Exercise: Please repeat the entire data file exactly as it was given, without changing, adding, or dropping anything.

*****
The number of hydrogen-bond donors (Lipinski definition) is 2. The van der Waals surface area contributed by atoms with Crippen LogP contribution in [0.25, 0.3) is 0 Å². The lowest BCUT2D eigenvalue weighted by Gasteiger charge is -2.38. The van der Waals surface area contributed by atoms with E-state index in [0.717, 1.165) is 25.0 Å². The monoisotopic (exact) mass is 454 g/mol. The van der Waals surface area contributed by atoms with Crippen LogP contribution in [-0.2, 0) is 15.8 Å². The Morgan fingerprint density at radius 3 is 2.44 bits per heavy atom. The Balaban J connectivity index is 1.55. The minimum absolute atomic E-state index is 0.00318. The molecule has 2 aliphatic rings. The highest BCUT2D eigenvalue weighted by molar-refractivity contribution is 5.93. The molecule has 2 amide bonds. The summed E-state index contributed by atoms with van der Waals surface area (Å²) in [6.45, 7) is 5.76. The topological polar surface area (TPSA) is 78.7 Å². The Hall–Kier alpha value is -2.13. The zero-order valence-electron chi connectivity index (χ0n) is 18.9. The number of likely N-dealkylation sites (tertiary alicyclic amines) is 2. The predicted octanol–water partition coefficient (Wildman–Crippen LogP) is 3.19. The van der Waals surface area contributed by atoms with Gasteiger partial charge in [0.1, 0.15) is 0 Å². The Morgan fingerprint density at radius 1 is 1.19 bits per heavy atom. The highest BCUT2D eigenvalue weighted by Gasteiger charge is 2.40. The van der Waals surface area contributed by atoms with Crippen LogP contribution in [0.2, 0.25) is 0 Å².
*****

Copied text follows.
The number of hydrogen-bond donors (Lipinski definition) is 2. The van der Waals surface area contributed by atoms with Crippen LogP contribution in [0.25, 0.3) is 0 Å². The lowest BCUT2D eigenvalue weighted by Gasteiger charge is -2.38. The van der Waals surface area contributed by atoms with E-state index in [0.717, 1.165) is 25.0 Å². The monoisotopic (exact) mass is 454 g/mol. The van der Waals surface area contributed by atoms with Crippen LogP contribution in [-0.2, 0) is 15.8 Å². The Morgan fingerprint density at radius 3 is 2.44 bits per heavy atom. The Balaban J connectivity index is 1.55. The minimum absolute atomic E-state index is 0.00318. The molecule has 2 aliphatic rings. The highest BCUT2D eigenvalue weighted by molar-refractivity contribution is 5.93. The molecule has 2 amide bonds. The summed E-state index contributed by atoms with van der Waals surface area (Å²) in [6.45, 7) is 5.76. The topological polar surface area (TPSA) is 78.7 Å². The Hall–Kier alpha value is -2.13. The zero-order valence-electron chi connectivity index (χ0n) is 18.9. The number of likely N-dealkylation sites (tertiary alicyclic amines) is 2. The predicted octanol–water partition coefficient (Wildman–Crippen LogP) is 3.19. The van der Waals surface area contributed by atoms with Gasteiger partial charge in [0.1, 0.15) is 0 Å². The Morgan fingerprint density at radius 1 is 1.19 bits per heavy atom. The highest BCUT2D eigenvalue weighted by Gasteiger charge is 2.40. The van der Waals surface area contributed by atoms with Crippen LogP contribution in [0.2, 0.25) is 0 Å².